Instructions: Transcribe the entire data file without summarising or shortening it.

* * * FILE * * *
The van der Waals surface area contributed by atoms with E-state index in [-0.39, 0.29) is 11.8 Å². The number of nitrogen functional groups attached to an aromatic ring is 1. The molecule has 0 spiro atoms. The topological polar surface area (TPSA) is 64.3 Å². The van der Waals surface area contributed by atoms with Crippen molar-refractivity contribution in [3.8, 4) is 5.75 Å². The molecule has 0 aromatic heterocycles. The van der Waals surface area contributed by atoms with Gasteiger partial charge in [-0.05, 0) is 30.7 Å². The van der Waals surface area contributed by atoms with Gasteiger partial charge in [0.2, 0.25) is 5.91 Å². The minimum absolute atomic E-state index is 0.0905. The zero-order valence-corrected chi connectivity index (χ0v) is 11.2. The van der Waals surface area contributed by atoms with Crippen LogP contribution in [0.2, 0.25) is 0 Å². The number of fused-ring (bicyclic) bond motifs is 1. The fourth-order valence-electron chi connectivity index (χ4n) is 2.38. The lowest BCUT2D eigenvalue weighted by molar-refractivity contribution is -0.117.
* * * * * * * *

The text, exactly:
The van der Waals surface area contributed by atoms with E-state index in [-0.39, 0.29) is 11.8 Å². The number of nitrogen functional groups attached to an aromatic ring is 1. The molecule has 0 spiro atoms. The topological polar surface area (TPSA) is 64.3 Å². The van der Waals surface area contributed by atoms with Crippen molar-refractivity contribution in [3.8, 4) is 5.75 Å². The molecule has 0 aromatic heterocycles. The van der Waals surface area contributed by atoms with Gasteiger partial charge in [-0.05, 0) is 30.7 Å². The van der Waals surface area contributed by atoms with Gasteiger partial charge in [0.2, 0.25) is 5.91 Å². The minimum absolute atomic E-state index is 0.0905. The zero-order valence-corrected chi connectivity index (χ0v) is 11.2. The van der Waals surface area contributed by atoms with Crippen LogP contribution in [0.2, 0.25) is 0 Å². The number of fused-ring (bicyclic) bond motifs is 1. The fourth-order valence-electron chi connectivity index (χ4n) is 2.38. The lowest BCUT2D eigenvalue weighted by molar-refractivity contribution is -0.117.